Pindar’s Pythian 8
This song, composed by Pindar to be sung and danced by an ad hoc local khoros in the island-state of Aigina, was commissioned by the family of an aristocrat named Aristomenes, as a celebration of his victory in the wrestling event at the Pythian Games of 446 BCE.
hēsukhiā!1 You whose disposition is kindly to philoi, you Daughter of Dikē, you ultimate greatness of every polis, you who possess the supreme keys to councils of state and to wars! Receive on behalf of Aristomenes  the tīmē of the victory at the Pythian Games. For you are the one who understands both how to give pleasure and how to make someone feel that pleasure—with an unerring sense of timing.
But whenever anyone drives harsh anger into the heart,  you fiercely confront such men of ill will, and with your power you drown hubris. Little did Porphyrion2 know that it was you he was provoking. But kerdos3 is most philon when one takes it as a prize from the house of one who willingly gives it.
 He who boasts gets tripped, in the fullness of time, by his own violence [bia]. The hundred-headed Typhon did not get away. Nor did the king of the Giants. They were subdued by the thunderbolt and by the arrows of Apollo, who welcomed from Kirrha,4 with kindly noos,  the son of Xenarkes,5 crowned with the green of Parnassus,6 and with a band of revelers.7
This island, this polis of dikē,8 did not fall away from the Graces [kharites], connected as it is to the kleos-making achievements [aretē pl.] of the Aiakidai.9 It has achieved a perfect fame,  going back to the very beginnings. It is a subject of song for many, as its nurturing earth sprouts the greatest heroes [hērōes] in victory—bringing contests and in violent battles.
And these things stand out, radiant, for men as well.10 But I have no time to linger in putting up to view  the whole story in its full length, with lyre and pleasurable song, for fear that overindulgence [koros] may come and cause displeasure. No, let my sacred obligation to you get under way right now, my boy, which is speeding straight ahead in front of my feet, and which is the nearest, of all beautiful things, to the here and now, taking flight by way of my craft.
 For you follow, at wrestling matches, in the footsteps of your mother’s brothers. You did Theognetos proud, the one in the Olympics. Also Kleitomakhos, whose victory at the Isthmians gave proof to the boldness of his limbs. Making great the house11 of the Meidulidai,12 you win as a prize the words that once the son of Oikles13 said [ainissesthai],14 when he saw  the Sons15 holding their ground at Thebes, by the power of the spear,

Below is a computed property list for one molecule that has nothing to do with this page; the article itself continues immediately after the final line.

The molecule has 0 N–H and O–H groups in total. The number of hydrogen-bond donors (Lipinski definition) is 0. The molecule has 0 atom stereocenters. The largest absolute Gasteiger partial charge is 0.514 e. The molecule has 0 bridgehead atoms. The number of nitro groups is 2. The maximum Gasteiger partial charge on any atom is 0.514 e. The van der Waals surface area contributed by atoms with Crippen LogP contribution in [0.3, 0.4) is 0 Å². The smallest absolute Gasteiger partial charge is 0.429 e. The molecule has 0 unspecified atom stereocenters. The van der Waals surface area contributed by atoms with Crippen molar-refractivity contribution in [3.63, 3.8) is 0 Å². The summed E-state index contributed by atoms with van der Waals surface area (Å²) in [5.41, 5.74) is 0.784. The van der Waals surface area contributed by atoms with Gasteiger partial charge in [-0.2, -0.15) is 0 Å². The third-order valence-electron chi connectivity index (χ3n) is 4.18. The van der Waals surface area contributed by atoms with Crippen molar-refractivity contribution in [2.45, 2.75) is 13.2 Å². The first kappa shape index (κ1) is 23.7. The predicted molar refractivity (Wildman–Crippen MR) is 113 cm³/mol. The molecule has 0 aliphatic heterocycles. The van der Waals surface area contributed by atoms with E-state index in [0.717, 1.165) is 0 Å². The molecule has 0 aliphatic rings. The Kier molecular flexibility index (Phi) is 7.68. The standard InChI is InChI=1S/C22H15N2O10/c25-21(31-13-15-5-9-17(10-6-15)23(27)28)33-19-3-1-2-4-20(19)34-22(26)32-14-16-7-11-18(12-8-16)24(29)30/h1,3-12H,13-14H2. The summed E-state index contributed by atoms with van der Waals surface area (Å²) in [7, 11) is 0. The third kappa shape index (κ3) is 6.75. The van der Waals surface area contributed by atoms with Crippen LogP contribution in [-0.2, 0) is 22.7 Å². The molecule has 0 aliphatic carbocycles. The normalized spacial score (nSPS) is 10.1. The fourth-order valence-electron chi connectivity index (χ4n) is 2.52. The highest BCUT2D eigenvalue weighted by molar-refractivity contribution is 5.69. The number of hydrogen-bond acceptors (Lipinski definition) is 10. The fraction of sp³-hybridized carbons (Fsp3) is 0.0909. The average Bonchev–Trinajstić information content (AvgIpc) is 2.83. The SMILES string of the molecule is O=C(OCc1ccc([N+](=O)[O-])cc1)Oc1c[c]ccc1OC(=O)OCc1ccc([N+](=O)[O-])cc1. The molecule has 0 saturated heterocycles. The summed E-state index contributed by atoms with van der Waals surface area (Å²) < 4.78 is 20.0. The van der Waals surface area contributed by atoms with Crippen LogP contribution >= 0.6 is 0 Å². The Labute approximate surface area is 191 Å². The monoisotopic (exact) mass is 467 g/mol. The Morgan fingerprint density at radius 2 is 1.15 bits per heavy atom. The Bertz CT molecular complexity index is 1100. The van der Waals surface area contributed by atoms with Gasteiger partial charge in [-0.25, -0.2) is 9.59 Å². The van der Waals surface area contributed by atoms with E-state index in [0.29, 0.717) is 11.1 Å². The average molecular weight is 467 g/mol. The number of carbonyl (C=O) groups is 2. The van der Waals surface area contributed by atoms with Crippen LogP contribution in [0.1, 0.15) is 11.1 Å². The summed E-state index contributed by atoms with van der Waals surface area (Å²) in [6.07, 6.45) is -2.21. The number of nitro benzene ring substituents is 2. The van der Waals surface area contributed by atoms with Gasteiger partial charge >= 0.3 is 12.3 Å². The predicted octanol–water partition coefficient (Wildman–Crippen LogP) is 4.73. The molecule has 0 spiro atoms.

at the time when they, the Epigonoi,16 had come from Argos, on the second expedition. Thus he17 spoke about those who fought:  “By inherited nature, the noble purpose [lēma] shines forth from fathers [pateres]18 to sons. I can see clearly Alkmaion,19 wielding the patterned snake on his blazing shield,20 in the forefront of the gates of Kadmos.21
But the one who had lost his strength in the earlier happenings22 is now on solid footing,  with the announcement of a better bird-omen than before. He is the hero [hērōs] Adrastos. At home, though, his fortune will be the opposite. For he alone of the army of Danaoi23 will have to gather the bones of a son who died,24 while the rest of the warriors come home unharmed, with their good fortune granted from the gods,
 home to the public places of Abas,25 with their wide spaces for song and dance.” Thus spoke Amphiaraos. And I also take joy in casting a garland at Alkmaion. And I shower him26 with song because he was a neighbor to me,27 a guardian of my possessions,28 and he came to meet me29 as I was heading towards the Navel of the Earth,30 that lasting subject for song,  putting me in touch with his inbred crafts of a seer.
But you, the one who shoots from afar,31 who rules the sacred precinct that receives all, that has good kleos, in the valley of the Pytho,32  you granted in that place the greatest of all joys.33 And in his own homeland, earlier, you had brought about the coveted gift of a pentathlon victory at your festival.34 O lord, I pray to you with a noos that is ready and willing: